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Current time:0:00Total duration:14:01

Carnot efficiency 2: Reversing the cycle

Video transcript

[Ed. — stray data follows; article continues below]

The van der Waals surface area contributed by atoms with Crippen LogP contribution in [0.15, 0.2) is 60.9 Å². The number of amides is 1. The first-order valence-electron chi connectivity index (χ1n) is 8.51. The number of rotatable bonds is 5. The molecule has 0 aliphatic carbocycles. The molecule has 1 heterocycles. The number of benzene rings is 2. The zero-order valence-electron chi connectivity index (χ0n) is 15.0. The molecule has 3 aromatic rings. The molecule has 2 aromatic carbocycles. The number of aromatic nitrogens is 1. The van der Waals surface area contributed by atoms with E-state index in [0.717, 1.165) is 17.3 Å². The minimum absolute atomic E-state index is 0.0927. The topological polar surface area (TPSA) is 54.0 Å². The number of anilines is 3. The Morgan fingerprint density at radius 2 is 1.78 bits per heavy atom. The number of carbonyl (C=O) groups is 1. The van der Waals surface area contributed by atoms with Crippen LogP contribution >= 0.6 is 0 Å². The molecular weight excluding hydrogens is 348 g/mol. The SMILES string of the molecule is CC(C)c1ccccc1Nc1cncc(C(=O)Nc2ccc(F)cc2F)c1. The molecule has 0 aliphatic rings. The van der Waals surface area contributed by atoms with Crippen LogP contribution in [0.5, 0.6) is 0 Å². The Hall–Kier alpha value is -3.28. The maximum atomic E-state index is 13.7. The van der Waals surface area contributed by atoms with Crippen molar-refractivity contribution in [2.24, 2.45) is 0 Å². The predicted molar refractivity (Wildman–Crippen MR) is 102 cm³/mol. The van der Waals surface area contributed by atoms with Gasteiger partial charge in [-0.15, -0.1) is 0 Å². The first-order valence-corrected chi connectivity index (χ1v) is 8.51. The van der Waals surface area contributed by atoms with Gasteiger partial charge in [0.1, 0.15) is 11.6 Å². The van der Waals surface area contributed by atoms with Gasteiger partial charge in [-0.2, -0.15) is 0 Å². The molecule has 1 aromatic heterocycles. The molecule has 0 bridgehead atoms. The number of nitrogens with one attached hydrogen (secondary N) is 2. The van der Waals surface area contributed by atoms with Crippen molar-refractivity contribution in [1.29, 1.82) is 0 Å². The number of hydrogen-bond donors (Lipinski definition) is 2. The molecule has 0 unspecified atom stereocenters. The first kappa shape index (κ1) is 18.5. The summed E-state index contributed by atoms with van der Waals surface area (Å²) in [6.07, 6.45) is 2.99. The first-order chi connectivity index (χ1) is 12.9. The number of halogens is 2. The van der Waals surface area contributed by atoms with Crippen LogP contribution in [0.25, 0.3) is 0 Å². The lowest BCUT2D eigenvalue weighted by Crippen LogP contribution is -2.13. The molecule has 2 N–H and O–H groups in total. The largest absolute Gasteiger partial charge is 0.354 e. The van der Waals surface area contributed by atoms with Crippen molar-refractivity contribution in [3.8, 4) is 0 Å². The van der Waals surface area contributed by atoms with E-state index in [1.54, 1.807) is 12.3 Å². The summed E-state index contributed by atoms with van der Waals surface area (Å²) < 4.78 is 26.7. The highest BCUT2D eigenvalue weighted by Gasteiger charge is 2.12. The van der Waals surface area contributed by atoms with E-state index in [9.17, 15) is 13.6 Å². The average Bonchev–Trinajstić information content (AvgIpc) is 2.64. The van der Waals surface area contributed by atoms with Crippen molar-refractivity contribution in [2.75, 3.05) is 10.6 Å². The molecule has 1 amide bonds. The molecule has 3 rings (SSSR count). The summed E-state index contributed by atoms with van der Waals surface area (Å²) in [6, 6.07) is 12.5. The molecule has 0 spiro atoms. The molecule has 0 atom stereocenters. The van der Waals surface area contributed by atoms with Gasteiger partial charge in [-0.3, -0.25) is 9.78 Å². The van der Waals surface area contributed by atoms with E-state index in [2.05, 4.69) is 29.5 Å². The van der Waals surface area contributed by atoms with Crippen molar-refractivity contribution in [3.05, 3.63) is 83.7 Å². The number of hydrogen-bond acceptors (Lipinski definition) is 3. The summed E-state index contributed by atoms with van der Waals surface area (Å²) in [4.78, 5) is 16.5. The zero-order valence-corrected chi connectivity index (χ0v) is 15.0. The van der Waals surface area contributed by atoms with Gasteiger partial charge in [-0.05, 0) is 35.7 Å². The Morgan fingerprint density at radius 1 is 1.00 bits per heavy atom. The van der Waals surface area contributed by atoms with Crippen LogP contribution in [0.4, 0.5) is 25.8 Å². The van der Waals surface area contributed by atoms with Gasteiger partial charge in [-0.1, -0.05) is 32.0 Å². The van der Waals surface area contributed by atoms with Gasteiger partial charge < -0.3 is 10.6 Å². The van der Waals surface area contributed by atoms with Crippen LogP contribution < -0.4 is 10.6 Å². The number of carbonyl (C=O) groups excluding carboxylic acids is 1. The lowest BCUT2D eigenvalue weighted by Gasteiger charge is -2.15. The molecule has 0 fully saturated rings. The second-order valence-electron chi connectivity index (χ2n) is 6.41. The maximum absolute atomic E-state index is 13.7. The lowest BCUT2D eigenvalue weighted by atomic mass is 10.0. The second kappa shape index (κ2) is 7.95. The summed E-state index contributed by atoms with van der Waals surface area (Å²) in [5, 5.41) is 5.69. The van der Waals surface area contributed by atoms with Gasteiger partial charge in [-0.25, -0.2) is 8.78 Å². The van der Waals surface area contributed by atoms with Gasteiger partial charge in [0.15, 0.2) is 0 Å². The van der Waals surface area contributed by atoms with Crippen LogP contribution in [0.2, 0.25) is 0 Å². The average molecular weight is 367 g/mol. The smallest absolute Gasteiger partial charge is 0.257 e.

in the last video I showed you that the definition of efficiency ADA is the work that we do given the amount of heat we are given to work with and we show that for an engine that could also be rewritten as 1 minus q2 over q1 essentially the heat that we output from our heat engine divided by or 1 minus the heat we output from our engine divided by the amount of heat we input from our engine now we apply this formula to a Carnot cycle and we said hey for a Carnot engine we could get an efficiency we get an efficiency of this so I let me write this here so the efficiency for a Carnot so ADA for Carnot is 1 minus t2 over t1 to get this result I we had to use the fact that we were dealing with the Carnot cycle to use you know we were moving along these isotherms and I was able to take the natural log of home and and do all of that and I was able to get this for the efficiency of a Carnot engine and let me be very clear this is the efficiency that can only be attained by a Carnot engine the other definitions of efficiency so when I just defined efficiency is equal to the work performed divided by the heat and we call it the heat input or when I defined it as when I define it as the change the net the net heat let me put it that the net heat in so q1 minus q2 over q1 this applies to all heat engines this is true for all heat engines including including the Carnot engines and a heat engine is an engine that operates on heat I probably should have said that a while ago and you know these this engine that I made this Carnot engine is definitely a engine that is operating on heat because it's taking heat here and later it releases the heat down here the cycle just shows what's happening to that engine I just want to make that distinction to the engine is the actual physical thing the cycle just describes what's happening to it so with that said I said that this is only true for a Carnot for a Carnot heat engine now what I'm about to embark on and I don't know if I'm going to finish it in this video it might take into the next video to do it properly is to show you that if we're operating a heat engine between two tempered sources so I have my hot temperature source I'll call that th 40 hot and I have some it's an H not an N it's transferring some heat q1 and some other heat is coming out at q2 at q2 and I'm performing some work and then q2 and then my my other cold temperature reservoir I'll call that T cold is down here and that's where I'm releasing the heat to I'm going to show over the next few videos that the most efficient the most efficient engine is this theoretical Carnot engine that no engine can get more efficient than this so this is a Carnot engine this is the most efficient engine the most efficient or this is the ideal where nothing is lost well I'll go into that in a more detail no engine can get more efficient than this then this Carnot heat engine so to get there to prove it to you I'm gonna I'm just gonna play with the Carnot engine a little bit just to show you some of the tools that it has at its disposal so one of the things let me just draw a PV diagram it's P that's V let's see whoops wrong tool P and V P and V and the Carnot cycle we've done so far we kind of always moved in one direction we had our isothermal expansion it went something like it went something like that that was isothermal then we had our adiabatic expansion and the whole time we were going in that direction then we had our adiabatic expansion and it went like that then we had our isothermal contraction it went something like this it went something like that and then we had our adiabatic contraction to get to where we were to begin with so then we went back like that and the whole time we went in this kind of clockwise direction we went in the clockwise direction and we took in heat up here because we were doing work we took in heat to keep our temperature constant and then we released heat here to keep our temperature from going up from q2 and so if I were to draw another draw this another way I could like well I just did one like that but let me draw it like this I could also depict it like this where that's my engine this is my hot reservoir let me put this is t1 t1 is up here it transferred q1 to my Carnot engine my Carnot engine did some work did some work and then left over or transferred into my cold reservoir t2 it transferred q2 this is another way of depicting what went on in this Carnot cycle and here I've actually drawn the engine now one of the tools I want to show you is that and is that this is a reversible reaction or or that we can take this and go the other way around and it's dependent upon an assumption that I threw out a long time ago so when I first drew these I kind of introduced you to the idea of a quasi-static process quasi quasi static and quasi static just means look you do it really slowly so that you can always say that you're pretty enough close enough to equilibrium that you're your macro state variables are always defined and that was the whole justification for dealing with pebbles like this but instead of just doing it wholesale instead of just moving all the pebbles and just getting to this state from A to B kind of jumping I wanted to do it gradually so that I would be defined at every point in between that's what quasi static did for us and when I actually made the video on quasi-static processes I said you know quasi-static processes for the most part are reversible and sometimes I used I use the words interchangeably now by definition our theoretical Carnot cycle is said to be not only is it quasi static but it is also reversible which means at any point in time let's say we've moved we've moved a couple of pebbles and we gotten we've gotten right here if we want to if we're in the mood we can add some pebbles back and just follow this right back to where we were that's what reversible means now I mean it means you can reverse something now what what what do we what has to be ideal about the system in order for that to be true well it means that there was no that with that the actual movement of our of our piston of this movable ceiling that it shouldn't have any friction because if some of the heat is lost to friction then when we go back we would have lost some of our heat some heat would have been destroyed just going from one state forward and back so the assumption that we have to make for the Carnot cycle is that or the assumption we have to make an order for the Carnot cycle to be reversible is that it's frictionless frictionless frictionless so the Carnot heat engine this theoretical engine is a frictionless engine which is theoretically impossible to be completely frictionless to be but well we'll talk more about that in the future so I want it so if you have a completely frictionless engine and it's quasi-static it's also reversible so if we want to do it reversible what does that mean it means I could start in this state my state a that I've labeled before but instead of going around that way I could go around the other way so what I could do first is I could I could adiabatically expand first so let me do let me do it maybe let me let me redraw it so I do it the other way so I could reverse this reaction and it would happen the exact same way and that's an artifact of that I'm always in equilibrium and that my system is frictionless that I don't lose energy just going back and forth so I could start at state a here and then I could adiabatically contract adiabatic contraction would look something like this and I'll get to that state then then I can isothermally expand so I'm going like this then I can isotherm eclis expand and as isotherm eclis expand let me so I'm going like this ice I'm all along an isotherm I'm doing some isothermic expansion so in this case I'm doing work but I'm doing worse work isotherm eclis right at some at some cold isotherm I'll call it a let's call it t - right just like this was T - so in this case if I'm if I'm expanding and I'm staying at t2 and I'm sitting on top of my t2 reservoir heat is coming he this area under the curve the work I'm doing is the heat added this is q2 and that is given to me by by my t2 reservoir so everything is going in Reverse that's the whole idea that I adiabatic Li contract I can adiabatically contract like that and then I isothermic Li contract then I isothermic Li contract like that to get back where I start when isothermic Li contract what's happening work is being done to me so now all of this area over here will be negative and in order to keep my temperature constant I have to release heat so I'm releasing heat but I'm doing it at a high temperature so I'm releasing it into my t1 reservoir so it's the exact same thing is it happened before but since when I go in a reverse direction I'm actually some work is being applied so now if when you look at it this way when you figure out all the areas the area in here will actually be negative and the reason why I'm saying that is because the positive work values are going to be this this sir this is going to be the positive what I'm doing in blue right here and the negative work values are going to be what I'm will be all of this stuff so if you wanted to figure out the total work done it's gonna be negative so what's happening if I run the Carnot cycle in Reverse so let's call it I'll call it the Carnot refrigerator or no and that's not what I wanted to do I'll call it Carnot reverse but it's handy that are also stands for a refrigerator Carnot this is the Carnot engine it does work by using heat by by by taking advantage of the heat the difference between this hot you could have you this as a tea hot and the tea cold now a Carnot a reverse Carnot engine or maybe we call it a Carnot refrigerator does the opposite that's exactly what I just drew over here what it does is it starts with the cold body it starts with the cold body I'll call that tea cold or t2 it takes some smaller amount of heat it takes some smaller amount of heat from the cold body from the cold body some work has to be input into this system in order to do this and then it puts more heat kind of you could have a kind of use a combination of this work and this and this heat taken from the cold body and it gives it to the warm body sorry this is q2 and it gives it q1 so everything just happens completely in Reverse and that's just a byproduct of this is reversible so I can just go and I can do this this is the way we went before when we're an engine if we want to be a a refrigerator we go the other direction and everything just gets reversed and I want you to really understand that this is doable that this is there's no there's nothing wrong with this you might say hey doesn't this defy the second law of thermodynamics we're going from we're taking heat from a cold body to a warm body and my answer will be the same thing I said on my entropy videos I said well no we're applying some work this is a refrigerator so some work has to be done in order to do this and whatever object that is doing the work maybe some in the case of your refrigerator it's a compressor that is adding more entropy to the system than the entropy that's being destroyed or more entropy to the universe than the entropy that's being destroyed by our refrigerator so this does not defy the second law of thermodynamics now I want to make another I want to make another point about the Carnot engine let me take the reverse Carnot engine I'm going to call it a real Carnot refrigerator so if we take that and this is really just more math than anything else if we take that if we're taking if we're taking in q2 adding in some work and producing q1 we can scale this up arbitrarily we can scale this up arbitrarily if we take two times if we take let's say we take x times if we take x times q2 in and we do and we put in x times W in then we're going to put x times q1 into our top reservoir and that makes sense because these are just arbitrary numbers so if we do if we have for example if we have two Carnot engines in parallel you can just kind of view those view that is that whole thing is two Carnot engines doing it together so all of these would be twos if we had three car engines doing it together all of those would be three and you could just view them as one collective engine now with that said I think I've laid the framework for for at least the the ideas that led us to a let us show that the Carnot engine is the most efficient engine that's abled that can be produced and given that the Carnot engines efficiency is this and we're going to prove that it's the most efficient engine this becomes the upper bound on efficiency for any engine that anybody can or will ever make and I'll do I'll kind of do the crowning touch in the next video